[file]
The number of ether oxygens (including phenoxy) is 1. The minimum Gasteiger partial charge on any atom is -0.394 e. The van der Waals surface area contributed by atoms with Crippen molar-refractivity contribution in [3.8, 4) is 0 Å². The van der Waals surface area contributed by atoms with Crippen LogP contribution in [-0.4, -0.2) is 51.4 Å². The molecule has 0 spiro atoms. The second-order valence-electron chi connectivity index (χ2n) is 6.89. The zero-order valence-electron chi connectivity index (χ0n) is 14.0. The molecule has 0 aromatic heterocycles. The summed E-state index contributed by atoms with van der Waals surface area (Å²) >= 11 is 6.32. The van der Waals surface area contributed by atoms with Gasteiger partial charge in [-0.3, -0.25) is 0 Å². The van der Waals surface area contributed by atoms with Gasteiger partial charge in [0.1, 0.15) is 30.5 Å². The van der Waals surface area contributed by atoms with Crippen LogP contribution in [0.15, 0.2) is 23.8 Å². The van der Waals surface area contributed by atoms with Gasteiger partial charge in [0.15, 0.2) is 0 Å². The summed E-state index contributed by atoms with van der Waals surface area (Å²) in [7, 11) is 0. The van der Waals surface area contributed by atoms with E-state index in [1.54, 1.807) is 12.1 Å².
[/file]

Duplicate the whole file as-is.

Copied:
The number of ether oxygens (including phenoxy) is 1. The minimum Gasteiger partial charge on any atom is -0.394 e. The van der Waals surface area contributed by atoms with Crippen molar-refractivity contribution in [3.8, 4) is 0 Å². The van der Waals surface area contributed by atoms with Crippen LogP contribution in [-0.4, -0.2) is 51.4 Å². The molecule has 0 spiro atoms. The second-order valence-electron chi connectivity index (χ2n) is 6.89. The zero-order valence-electron chi connectivity index (χ0n) is 14.0. The molecule has 0 aromatic heterocycles. The summed E-state index contributed by atoms with van der Waals surface area (Å²) >= 11 is 6.32. The van der Waals surface area contributed by atoms with Gasteiger partial charge in [-0.3, -0.25) is 0 Å². The van der Waals surface area contributed by atoms with Gasteiger partial charge in [0.1, 0.15) is 30.5 Å². The van der Waals surface area contributed by atoms with Crippen LogP contribution in [0.15, 0.2) is 23.8 Å². The van der Waals surface area contributed by atoms with Gasteiger partial charge in [0.15, 0.2) is 0 Å². The summed E-state index contributed by atoms with van der Waals surface area (Å²) in [7, 11) is 0. The van der Waals surface area contributed by atoms with E-state index in [1.54, 1.807) is 12.1 Å².